In March 2022, the Neighborhood Journal spoke with District 4 City Councilor Brook Bassan about the issues most important to her and her constituents. The three issues that were brought up the most were crime, homelessness and the proposed North Domingo Baca Aquatic Center. On Dec. 31, Bassan discussed those issues and the progress she’s made in addressing crime and homelessness since March. The following question-and-answer session provides details about what is in store for District 4 in 2023. A separate story on the North Domingo Baca Aquatic Center will be published later in the week, but Bassan did said she predicts the city will break ground on the project sometime this year.
The following Q&A is a transcription from a Dec. 31 phone interview and is edited for length and clarity.
The three topics you said had been brought up the most were crime, homelessness and the North Domingo Baca swimming pool:
As far as homelessness, that’s an easy one at this point because I thought I was coming up with an idea earlier in the year for living lots and supporting safe outdoor spaces, and the district made it clear they didn’t want that in addition to many, many others in Albuquerque. So, you know, I changed course on that. I’m still supporting getting the Gateway Center open — or the Gateway Health Hub, depending on what people call it — getting that opened up and operating so that we can help with medical respite and any kind of detox drug treatment, mental health treatment. So, I’m in support of that. I’m definitely wanting to see more happen this next year with that.
As far as homelessness, I think that we definitely need to make sure to enforce the existing laws we have — not permit people to be able to camp on sidewalks and in parks — and I think that APD and the city is doing a better job of doing that. I think that they are starting to change course a little bit and step up with that, and I think that is hopefully going to help mitigate some of the, what seems to be an escalation in those that are unhoused. But I think that we also need to make sure to help out when it comes to housing. The council did support a lot for affordable housing and housing vouchers in this last fiscal year budget, so I will continue to do what I can to support that and make sure that we leverage what we can in a multitude of ways. Sure, we can put a whole bunch of money to it, but if we’re not actually building the housing and it doesn’t exist, then it kind of is a chasing our tail kind of a thing. So, I would like to see us actually construct more affordable housing.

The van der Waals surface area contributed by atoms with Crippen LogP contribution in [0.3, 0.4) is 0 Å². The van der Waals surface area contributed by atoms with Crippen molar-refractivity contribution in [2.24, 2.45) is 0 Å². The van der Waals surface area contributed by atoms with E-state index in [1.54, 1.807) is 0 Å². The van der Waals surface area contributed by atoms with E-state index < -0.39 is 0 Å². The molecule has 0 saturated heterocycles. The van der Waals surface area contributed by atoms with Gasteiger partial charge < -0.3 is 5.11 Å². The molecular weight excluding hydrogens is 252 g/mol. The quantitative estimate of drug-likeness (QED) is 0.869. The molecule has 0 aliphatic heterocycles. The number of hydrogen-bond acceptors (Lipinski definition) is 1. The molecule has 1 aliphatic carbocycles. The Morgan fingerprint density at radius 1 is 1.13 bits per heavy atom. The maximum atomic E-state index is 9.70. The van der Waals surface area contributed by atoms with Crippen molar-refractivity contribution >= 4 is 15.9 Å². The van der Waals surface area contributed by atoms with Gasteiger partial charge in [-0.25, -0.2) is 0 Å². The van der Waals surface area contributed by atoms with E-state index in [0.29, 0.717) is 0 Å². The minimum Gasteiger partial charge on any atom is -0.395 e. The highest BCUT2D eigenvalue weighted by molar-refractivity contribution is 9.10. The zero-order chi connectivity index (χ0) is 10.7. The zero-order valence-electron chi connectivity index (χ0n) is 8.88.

As far as crime, I think it’s no surprise to anyone that crime is very high here in Albuquerque, and I think that APD is doing a really good job of doing their best. I think that we need to continue to recruit as many officers as possible. We need to make sure to pay our officers well, and AFR. We need to make sure that the first responders on all levels are being compensated appropriately — that we have good retention plans. So I think that it’s something that I would like to see us do a little bit better. I think that when we’re talking about other law enforcement agencies nearby, some of them get paid quite a bit more than what Albuquerque pay is and I think that that is a significant deterrent to becoming an officer here. I definitely think that crime is not going down per se, but I think that we need to change the culture in Albuquerque and I’m looking forward to doing what I can to help us make sure that people do not feel immune to laws and that we start making sure that people understand that there’s consequences for poor behavior.
I was hoping you could kind of expand on the young adult shelter that is being planned, how you’re involved with that, where it stands at the moment and when we can expect to see it open:
I’m one of the cosponsors interested in making sure to help with that; however, I’ve definitely seen Councilor [Renee] Grout and Councilor [Tammy] Fiebelkorn taking a much stronger lead on it. I am in strong support of making sure we do something. Picking a location seems to be challenging right now even though some of us are not in agreement why it should be so hard. I do think that they’re looking at instead of calling that a youth shelter, just because of some of the stigma that comes with saying shelter, they’re looking at calling it dorms or finding a different term that would make it more of a community space where we assist youth that are ages 18-25. So, it wouldn’t be for youth — young, young people. It’s for the people that are kind of caught in the middle of being a child legally or being an older adult, and so I think that we definitely need to fill that gap. I’m looking forward to seeing some actual progress on that. There’s funding that’s come in from Congresswoman [Melanie] Stansbury, and then we matched some with some single funds last year as the council. I think that even though we can always use some more money towards it, I think that money is not the biggest obstacle this time, so I’m looking forward to seeing some progress on it.